The Pentagon has cleared Taiwan to take a two-stage approach to buying up to eight diesel submarines in a move that could revive the long-stalled potential multibillion-dollar deal.
In a letter to Taiwan's defense minister, obtained on Friday by Reuters, the Pentagon's point man for Asia, Richard Lawless, said separating the design and construction phases was legally permissible and administratively feasible.
Lawless, deputy undersecretary of defense for Asia and the Pacific, estimated the cost of the design phase at $360 million. He did not predict production costs.
Breaking the deal into two pieces could let it get under way without immediately committing billions of dollars to a project strongly opposed by China and controversial in Taiwan.
At a recent meeting with U.S. officials, potential prime contractors expressed continued interest in the Taiwan submarine program, and in competing under the two-phased acquisition approach, he told the minister, Lee Jye, in a letter dated June 27.
President Bush offered in April 2001 to help Taipei procure diesel-electric submarines despite strong opposition from China, which views Taiwan as a rogue province. Beijing has threatened to use force if necessary to bring the self-governing island of 23 million back to the fold.
Eight diesel-electric submarines have been estimated to cost as much $8 billion to $12 billion, depending on how they are equipped. Such estimates are vague because the United States has built nuclear submarines - not diesel ones - for 50 years. Submarine suppliers in Europe and elsewhere have balked at selling their designs for fear of angering Beijing.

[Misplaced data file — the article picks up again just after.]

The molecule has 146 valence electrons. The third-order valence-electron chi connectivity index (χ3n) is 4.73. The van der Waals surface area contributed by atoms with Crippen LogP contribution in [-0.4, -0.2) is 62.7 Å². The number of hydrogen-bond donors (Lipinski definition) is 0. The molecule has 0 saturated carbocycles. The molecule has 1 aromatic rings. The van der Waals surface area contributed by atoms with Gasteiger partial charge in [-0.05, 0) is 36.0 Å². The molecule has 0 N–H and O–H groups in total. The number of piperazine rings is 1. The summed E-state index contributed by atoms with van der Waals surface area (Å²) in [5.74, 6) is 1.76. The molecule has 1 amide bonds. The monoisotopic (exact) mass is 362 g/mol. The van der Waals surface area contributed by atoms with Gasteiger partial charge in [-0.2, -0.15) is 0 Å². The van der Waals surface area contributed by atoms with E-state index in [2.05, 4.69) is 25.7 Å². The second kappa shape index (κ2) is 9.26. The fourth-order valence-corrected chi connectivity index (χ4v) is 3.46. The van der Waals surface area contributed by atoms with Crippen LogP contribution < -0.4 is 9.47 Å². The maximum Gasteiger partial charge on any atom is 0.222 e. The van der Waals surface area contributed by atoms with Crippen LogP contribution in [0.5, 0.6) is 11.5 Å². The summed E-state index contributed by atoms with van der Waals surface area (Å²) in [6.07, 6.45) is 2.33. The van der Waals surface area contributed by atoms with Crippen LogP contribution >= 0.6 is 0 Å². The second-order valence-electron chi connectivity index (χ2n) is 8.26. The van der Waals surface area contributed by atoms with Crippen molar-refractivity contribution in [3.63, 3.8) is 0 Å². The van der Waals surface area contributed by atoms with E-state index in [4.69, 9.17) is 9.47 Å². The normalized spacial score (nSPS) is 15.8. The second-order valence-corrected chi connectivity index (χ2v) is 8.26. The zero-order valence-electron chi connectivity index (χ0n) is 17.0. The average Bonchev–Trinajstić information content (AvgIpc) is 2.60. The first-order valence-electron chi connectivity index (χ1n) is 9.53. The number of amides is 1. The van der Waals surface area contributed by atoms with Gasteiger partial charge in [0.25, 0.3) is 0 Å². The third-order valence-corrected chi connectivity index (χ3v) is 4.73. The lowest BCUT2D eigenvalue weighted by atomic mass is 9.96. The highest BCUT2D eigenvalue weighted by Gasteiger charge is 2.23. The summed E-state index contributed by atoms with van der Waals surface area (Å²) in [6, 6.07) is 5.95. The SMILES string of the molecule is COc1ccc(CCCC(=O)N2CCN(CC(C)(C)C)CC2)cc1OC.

The deal has been mired in Taiwan's domestic political wrangling with other big-ticket weapons Bush offered in 2001, including 12 P-3C Orion submarine-hunting aircraft.
The Nationalist Party and their partners in opposition have kept the issue from getting on the legislative agenda, arguing Taiwan cannot afford the arms, nor to provoke China.
The delay has fueled worries in Washington that Taipei is not doing enough for its own defense in the belief that the United States would come to its rescue in a crunch.
The two-stage approach was the brain child of Rep. Rob Simmons, a Republican whose Connecticut district includes General Dynamics Corp.'s Electric Boat shipyard, which builds submarines for the U.S. Navy but has been laying off hundreds of designers for lack of work.
The question was about price and what are you getting for the price, Simmons said in a telephone interview, welcoming the Pentagon's stance. Taiwan very reasonably said 'We don't know what we're getting for $8, 9, 10 billion'.
Another potential prime contractor is Los Angeles-based Northrop Grumman Corp. Two other big U.S. contractors, Raytheon Co. and Lockheed Martin Corp., have experience in undersea combat system integration and maintenance, but do not build ships.
This is very positive news, said Kendell Pease, a spokesman for General Dynamics. But we must remember it's still early in the process.
Shirley Kan, an expert on Taiwan's military at the Congressional Research Service, said Taipei had been waiting since April for the Bush administration to spell out whether it would break out the design phase.
Now the ball is back in Taiwan's court, she said. It remains to be seen whether Taipei can build a consensus to commit to at least the design stage as a possible prelude to acquiring the subs.
In his letter, Lawless said the two-stage program likely would boost costs and the risk of delays as potential foreign design agents and their governments may be less likely to participate.